Perry Memorial is the right place at the right time
Ranger Elliot McDowell’s first run leading the Reading With a Ranger program at Perry Memorial Library Tuesday went well thanks to a “Gopher to the Rescue.”
About a dozen children huddled around the uniformed ranger to see the book’s pictures after they heard the story about how natural settings recover after a volcanic eruption.
The reading program is part of a lineup for the library’s Tuesday routine for school-age children, every week at 2 p.m. through the summer and switching back to 4 p.m. in September through the school year.
McDowell said his first experience with the library reading program went well enough that he definitely plans to be back again.
“I think it went very well,” he said of interacting with the children. “It was wonderful.”
Sean Juengling said he leads his small troop of two sons and a daughter on a bicycle run through Henderson as part of their family routine, and stopping by the library is always on their list because of so many interesting things happening there.
“We just kind of stopped by,” Juengling said, “so we were here, the right place at the right time. That’s why we always come by. You never know what might be happening.”
Patti McAnally, the library’s assistant director who is also in charge of youth programs, said the rangers fill part of a complete program to make every Tuesday a program day.
“Reading with a ranger was in place when I got here,” she said. “Now we try to have something every Tuesday, so people know they can keep coming back.”
On Tuesday, children learned that a forest’s recovery after an eruption is measured in days, then weeks and months, leading to years and decades, in the book, “A Gopher to the Rescue.”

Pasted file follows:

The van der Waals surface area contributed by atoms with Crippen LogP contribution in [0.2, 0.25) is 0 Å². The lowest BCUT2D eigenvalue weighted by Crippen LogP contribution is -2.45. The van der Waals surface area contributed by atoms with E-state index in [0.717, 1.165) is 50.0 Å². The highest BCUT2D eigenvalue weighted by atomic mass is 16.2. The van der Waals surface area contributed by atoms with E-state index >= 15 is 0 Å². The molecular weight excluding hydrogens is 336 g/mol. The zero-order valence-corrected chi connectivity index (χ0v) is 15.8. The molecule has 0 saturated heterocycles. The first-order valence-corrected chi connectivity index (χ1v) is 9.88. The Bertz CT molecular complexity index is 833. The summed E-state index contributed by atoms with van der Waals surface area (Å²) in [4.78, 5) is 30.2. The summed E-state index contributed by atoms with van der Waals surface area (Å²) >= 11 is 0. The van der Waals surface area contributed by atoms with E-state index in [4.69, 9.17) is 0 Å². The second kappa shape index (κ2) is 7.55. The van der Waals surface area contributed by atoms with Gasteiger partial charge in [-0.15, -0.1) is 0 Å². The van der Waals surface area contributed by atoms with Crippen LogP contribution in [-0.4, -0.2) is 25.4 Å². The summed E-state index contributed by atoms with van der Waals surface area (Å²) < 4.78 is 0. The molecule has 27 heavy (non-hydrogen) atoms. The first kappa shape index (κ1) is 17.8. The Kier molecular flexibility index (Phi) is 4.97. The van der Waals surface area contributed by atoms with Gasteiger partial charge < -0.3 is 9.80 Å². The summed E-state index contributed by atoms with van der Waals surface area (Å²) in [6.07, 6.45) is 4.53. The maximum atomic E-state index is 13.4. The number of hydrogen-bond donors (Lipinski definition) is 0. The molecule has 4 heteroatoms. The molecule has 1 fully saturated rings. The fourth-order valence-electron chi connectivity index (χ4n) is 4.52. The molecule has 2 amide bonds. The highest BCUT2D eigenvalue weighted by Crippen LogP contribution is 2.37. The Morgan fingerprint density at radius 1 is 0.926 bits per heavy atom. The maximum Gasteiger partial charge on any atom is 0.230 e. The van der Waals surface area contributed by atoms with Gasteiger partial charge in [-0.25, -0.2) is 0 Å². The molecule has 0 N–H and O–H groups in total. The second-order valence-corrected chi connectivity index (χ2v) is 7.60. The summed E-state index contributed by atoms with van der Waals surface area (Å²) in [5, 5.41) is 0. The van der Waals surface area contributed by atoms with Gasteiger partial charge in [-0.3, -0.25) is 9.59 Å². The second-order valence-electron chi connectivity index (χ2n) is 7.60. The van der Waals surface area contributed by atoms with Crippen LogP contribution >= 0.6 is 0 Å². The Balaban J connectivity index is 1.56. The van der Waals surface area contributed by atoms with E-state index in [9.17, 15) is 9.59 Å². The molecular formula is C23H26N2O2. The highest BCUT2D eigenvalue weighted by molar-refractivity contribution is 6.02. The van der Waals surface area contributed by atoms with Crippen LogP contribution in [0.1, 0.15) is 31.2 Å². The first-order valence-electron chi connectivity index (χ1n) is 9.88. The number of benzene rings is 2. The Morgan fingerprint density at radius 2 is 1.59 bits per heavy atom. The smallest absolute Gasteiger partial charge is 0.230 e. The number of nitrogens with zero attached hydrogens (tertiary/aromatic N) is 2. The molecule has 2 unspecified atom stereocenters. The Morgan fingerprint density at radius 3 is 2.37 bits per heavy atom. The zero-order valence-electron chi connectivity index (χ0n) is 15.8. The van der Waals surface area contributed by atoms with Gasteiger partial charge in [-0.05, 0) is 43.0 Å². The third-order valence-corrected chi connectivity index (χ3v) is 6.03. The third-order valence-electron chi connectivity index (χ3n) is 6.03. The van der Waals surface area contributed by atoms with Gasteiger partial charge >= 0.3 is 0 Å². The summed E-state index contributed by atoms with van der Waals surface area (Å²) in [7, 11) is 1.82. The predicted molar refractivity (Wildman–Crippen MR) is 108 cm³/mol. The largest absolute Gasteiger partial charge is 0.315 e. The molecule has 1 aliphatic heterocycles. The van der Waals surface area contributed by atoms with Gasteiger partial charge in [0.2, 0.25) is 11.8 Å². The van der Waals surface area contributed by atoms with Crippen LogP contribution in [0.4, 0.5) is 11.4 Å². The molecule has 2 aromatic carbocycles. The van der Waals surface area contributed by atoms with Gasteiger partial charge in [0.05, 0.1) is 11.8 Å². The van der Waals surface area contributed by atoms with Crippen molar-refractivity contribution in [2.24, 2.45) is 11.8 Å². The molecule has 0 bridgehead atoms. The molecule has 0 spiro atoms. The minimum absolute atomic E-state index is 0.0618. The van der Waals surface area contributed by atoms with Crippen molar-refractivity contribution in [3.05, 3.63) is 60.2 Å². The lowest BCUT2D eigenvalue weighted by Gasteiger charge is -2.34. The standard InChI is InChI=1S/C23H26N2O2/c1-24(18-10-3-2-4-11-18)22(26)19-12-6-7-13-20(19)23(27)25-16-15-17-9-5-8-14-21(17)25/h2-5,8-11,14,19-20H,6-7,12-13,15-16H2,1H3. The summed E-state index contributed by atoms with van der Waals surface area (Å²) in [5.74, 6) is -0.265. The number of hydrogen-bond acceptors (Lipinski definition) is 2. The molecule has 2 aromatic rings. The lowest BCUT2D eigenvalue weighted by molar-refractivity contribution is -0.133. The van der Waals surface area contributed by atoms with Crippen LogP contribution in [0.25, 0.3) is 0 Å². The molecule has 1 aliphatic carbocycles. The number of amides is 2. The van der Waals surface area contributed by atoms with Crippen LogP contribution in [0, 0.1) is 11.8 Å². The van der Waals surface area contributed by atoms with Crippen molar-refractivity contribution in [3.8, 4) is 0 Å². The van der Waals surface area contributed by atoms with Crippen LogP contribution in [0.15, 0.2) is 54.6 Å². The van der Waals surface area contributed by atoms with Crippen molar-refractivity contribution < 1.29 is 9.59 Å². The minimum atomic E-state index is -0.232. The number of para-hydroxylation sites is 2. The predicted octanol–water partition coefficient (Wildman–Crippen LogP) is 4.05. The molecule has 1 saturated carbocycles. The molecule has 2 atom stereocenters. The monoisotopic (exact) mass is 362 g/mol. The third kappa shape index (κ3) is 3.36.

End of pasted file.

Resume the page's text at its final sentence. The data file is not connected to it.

A gopher is one animal that may seek survival by digging, and other animals use that sheltering, too.
“Some animals can flee, but others are able to protect themselves,” McDowell said. “One thing you can be sure of is the gophers will continue to dig and dig.”
In the story he read, it was because of that digging that there was shelter for some other small forest creatures to escape the hot ash of an eruption.
After an eruption, the first creatures to return to the area are typically the insects, then other small animals as some foliage begins to grow again.
“After a long while, the forest is as good or better than before,” McDowell said, adding that the eruption becomes part of the natural cycles that keep going.
Others in the Tuesday lineup include Cleo and friends, specially trained therapy dogs, who take second and fourth Tuesdays; the rangers have the third Tuesdays; and other program offerings take every first and fifth Tuesday as applicable.
The program schedule takes a break every December and May.
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